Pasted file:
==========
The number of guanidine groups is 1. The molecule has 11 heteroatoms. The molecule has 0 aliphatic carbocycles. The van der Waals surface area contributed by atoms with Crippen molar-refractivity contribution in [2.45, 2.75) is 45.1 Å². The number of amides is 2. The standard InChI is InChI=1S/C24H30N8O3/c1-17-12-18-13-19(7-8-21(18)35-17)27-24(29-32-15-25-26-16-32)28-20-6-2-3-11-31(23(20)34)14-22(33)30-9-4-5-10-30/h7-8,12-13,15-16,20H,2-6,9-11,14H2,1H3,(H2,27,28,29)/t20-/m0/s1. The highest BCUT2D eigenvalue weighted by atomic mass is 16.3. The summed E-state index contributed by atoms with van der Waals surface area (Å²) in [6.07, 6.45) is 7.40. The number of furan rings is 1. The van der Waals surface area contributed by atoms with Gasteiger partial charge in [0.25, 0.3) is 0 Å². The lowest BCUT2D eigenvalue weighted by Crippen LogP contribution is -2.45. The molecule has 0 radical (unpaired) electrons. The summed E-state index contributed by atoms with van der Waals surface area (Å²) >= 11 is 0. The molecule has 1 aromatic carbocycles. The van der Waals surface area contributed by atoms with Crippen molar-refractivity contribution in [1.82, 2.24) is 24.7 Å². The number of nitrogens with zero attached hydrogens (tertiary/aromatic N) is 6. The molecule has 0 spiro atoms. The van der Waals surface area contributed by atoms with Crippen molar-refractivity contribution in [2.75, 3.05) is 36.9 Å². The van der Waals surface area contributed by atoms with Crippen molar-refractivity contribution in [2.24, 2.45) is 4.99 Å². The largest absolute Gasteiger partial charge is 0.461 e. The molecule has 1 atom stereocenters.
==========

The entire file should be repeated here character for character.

The number of guanidine groups is 1. The molecule has 11 heteroatoms. The molecule has 0 aliphatic carbocycles. The van der Waals surface area contributed by atoms with Crippen molar-refractivity contribution in [2.45, 2.75) is 45.1 Å². The number of amides is 2. The standard InChI is InChI=1S/C24H30N8O3/c1-17-12-18-13-19(7-8-21(18)35-17)27-24(29-32-15-25-26-16-32)28-20-6-2-3-11-31(23(20)34)14-22(33)30-9-4-5-10-30/h7-8,12-13,15-16,20H,2-6,9-11,14H2,1H3,(H2,27,28,29)/t20-/m0/s1. The highest BCUT2D eigenvalue weighted by atomic mass is 16.3. The summed E-state index contributed by atoms with van der Waals surface area (Å²) in [6.07, 6.45) is 7.40. The number of furan rings is 1. The van der Waals surface area contributed by atoms with Gasteiger partial charge in [0.25, 0.3) is 0 Å². The lowest BCUT2D eigenvalue weighted by Crippen LogP contribution is -2.45. The molecule has 0 radical (unpaired) electrons. The summed E-state index contributed by atoms with van der Waals surface area (Å²) >= 11 is 0. The molecule has 1 aromatic carbocycles. The van der Waals surface area contributed by atoms with Crippen molar-refractivity contribution in [1.82, 2.24) is 24.7 Å². The number of nitrogens with zero attached hydrogens (tertiary/aromatic N) is 6. The molecule has 0 spiro atoms. The van der Waals surface area contributed by atoms with Crippen molar-refractivity contribution in [2.75, 3.05) is 36.9 Å². The van der Waals surface area contributed by atoms with Crippen molar-refractivity contribution in [2.24, 2.45) is 4.99 Å². The largest absolute Gasteiger partial charge is 0.461 e. The molecule has 1 atom stereocenters.